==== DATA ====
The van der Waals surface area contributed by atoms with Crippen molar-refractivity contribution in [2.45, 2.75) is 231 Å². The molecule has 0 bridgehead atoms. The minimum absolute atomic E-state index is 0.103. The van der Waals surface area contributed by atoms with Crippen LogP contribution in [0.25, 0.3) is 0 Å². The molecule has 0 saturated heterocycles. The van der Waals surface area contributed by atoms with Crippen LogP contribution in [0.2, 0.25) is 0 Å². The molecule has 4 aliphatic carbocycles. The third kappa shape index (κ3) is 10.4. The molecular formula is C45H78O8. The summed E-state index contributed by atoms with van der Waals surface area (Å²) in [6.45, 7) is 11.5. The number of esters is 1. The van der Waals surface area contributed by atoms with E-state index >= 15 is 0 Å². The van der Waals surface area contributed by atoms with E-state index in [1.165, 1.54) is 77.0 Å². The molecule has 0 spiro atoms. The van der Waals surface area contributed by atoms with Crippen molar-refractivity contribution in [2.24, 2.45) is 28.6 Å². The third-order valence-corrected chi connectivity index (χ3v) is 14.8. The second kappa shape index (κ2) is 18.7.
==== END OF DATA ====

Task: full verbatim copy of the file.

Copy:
The van der Waals surface area contributed by atoms with Crippen molar-refractivity contribution in [2.45, 2.75) is 231 Å². The molecule has 0 bridgehead atoms. The minimum absolute atomic E-state index is 0.103. The van der Waals surface area contributed by atoms with Crippen LogP contribution in [0.25, 0.3) is 0 Å². The molecule has 0 saturated heterocycles. The van der Waals surface area contributed by atoms with Crippen LogP contribution in [0.2, 0.25) is 0 Å². The molecule has 4 aliphatic carbocycles. The third kappa shape index (κ3) is 10.4. The molecular formula is C45H78O8. The summed E-state index contributed by atoms with van der Waals surface area (Å²) in [6.45, 7) is 11.5. The number of esters is 1. The van der Waals surface area contributed by atoms with E-state index >= 15 is 0 Å². The van der Waals surface area contributed by atoms with E-state index in [1.165, 1.54) is 77.0 Å². The molecule has 0 spiro atoms. The van der Waals surface area contributed by atoms with Crippen molar-refractivity contribution in [2.24, 2.45) is 28.6 Å². The third-order valence-corrected chi connectivity index (χ3v) is 14.8. The second kappa shape index (κ2) is 18.7.